I enjoyed this book a lot and I think if you are a fan of 19th century gothic fiction, you will, too. Leanna Renee Hieber's book deftly mimics the style and feel (and some of the plot) of these novels, to create Darker Still and the end result won me over. It's melodramatic and a little bit silly, but so are the books it's aping and Hieber employs enough knowingness and humour to make it work well.

The main character of Darker Still is Natalie and the story is told via Natalie's diary entries (book-ended by a police report claiming that, of course the contents of the diary are nonsense and we should not believe a word). Like other epistolary novels, it's sometimes absurd when and how Natalie is writing everything down, but that's a convention of the genre and Darker Still made me smile a lot by having Natalie nod to this with a suitable explanation every time.

Natalie is a charming heroine. She's a mute, which does the twin jobs of immediately engaging the reader's sympathy and serving as a metaphor for 19th century women being essentially voiceless in society. Natalie's father runs the Metropolitan Museum of Art, which leads Natalie to befriend the wealthy New York doyenne, Mrs Northe, when Mrs Northe purchases a painting of the English Lord Denbury. Lord Denbury is presumed dead, but his painting is astonishingly lifelike and it's not long before Natalie learns its secret: the real Denbury's soul is trapped inside the painting; a demon has taken over his body and is using it to commit murder on the New York streets.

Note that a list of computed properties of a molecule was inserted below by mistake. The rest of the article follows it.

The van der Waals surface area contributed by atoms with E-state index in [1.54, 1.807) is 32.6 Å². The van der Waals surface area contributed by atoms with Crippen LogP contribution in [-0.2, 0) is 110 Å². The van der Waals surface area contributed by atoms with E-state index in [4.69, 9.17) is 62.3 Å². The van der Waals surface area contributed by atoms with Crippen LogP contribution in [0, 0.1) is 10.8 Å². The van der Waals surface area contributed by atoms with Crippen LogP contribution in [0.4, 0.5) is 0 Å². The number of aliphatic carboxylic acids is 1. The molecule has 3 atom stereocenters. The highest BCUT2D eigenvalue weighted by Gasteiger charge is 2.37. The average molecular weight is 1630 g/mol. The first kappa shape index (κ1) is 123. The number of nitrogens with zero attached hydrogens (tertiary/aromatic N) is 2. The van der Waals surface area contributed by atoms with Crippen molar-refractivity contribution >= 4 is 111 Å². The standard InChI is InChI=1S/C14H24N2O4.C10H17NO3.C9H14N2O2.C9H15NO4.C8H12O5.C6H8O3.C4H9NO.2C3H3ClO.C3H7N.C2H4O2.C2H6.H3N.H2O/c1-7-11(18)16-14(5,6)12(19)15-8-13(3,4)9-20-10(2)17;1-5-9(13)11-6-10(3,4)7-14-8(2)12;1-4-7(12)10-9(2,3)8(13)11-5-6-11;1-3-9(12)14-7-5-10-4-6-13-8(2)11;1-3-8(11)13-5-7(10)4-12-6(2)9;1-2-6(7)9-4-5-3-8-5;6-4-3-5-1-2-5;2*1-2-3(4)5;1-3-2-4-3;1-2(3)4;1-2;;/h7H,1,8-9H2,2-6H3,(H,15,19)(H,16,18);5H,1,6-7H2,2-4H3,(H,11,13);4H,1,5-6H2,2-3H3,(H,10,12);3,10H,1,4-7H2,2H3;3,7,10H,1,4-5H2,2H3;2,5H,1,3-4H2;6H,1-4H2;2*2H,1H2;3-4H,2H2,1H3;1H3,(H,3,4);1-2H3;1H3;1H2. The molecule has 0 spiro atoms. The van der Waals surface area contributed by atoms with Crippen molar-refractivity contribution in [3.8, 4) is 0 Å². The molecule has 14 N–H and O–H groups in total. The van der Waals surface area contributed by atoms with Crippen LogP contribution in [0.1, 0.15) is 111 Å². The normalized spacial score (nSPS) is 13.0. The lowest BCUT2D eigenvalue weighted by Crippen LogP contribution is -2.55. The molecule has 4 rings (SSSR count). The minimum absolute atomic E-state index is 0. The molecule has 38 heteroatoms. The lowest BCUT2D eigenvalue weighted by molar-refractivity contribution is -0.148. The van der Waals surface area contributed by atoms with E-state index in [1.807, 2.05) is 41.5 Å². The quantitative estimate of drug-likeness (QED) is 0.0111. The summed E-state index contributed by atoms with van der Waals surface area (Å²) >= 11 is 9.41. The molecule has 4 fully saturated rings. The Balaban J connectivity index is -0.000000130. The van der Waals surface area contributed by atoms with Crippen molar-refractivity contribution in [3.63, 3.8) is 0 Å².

So...melodramatic. But fitting for the genre and a lot of fun. Elements of great stories The Picture of Dorian Gray and The Strange Case of Dr Jekyll and Mr Hyde are meshed together and like many 19th century novels, underneath the plot Darker Still is really a story about the era's mistreatment of women, repressed sexuality, fear of feminine power and all that stuff I loved to gab about in my Lit classes.

Natalie and Mrs Northe team up to save Denbury and it's delightful to see Natalie become stronger over the course of the novel and to eventually find her voice. Denbury mainly serves as a vehicle for Natalie to explore all this, and her sexuality, but I did find their scenes together pretty cute, as they struggle between their feelings and keeping propriety. The character of Mrs Northe kept me guessing the entire book as to whether she's really as good as she seems or is secretly sinister and I think my interest in the sequel is pinned on finding out more about Mrs Northe.

And yes, like all YA books nowadays, this is the first in a series. Having finished Darker Still, I have no idea what plot the second book could possibly have, however, I'm sure I will enjoy revisiting Natalie, and the author, again.

Rating: 4 stars

This book was provided to me by the publisher, through NetGalley, in exchange for a fair and honest review.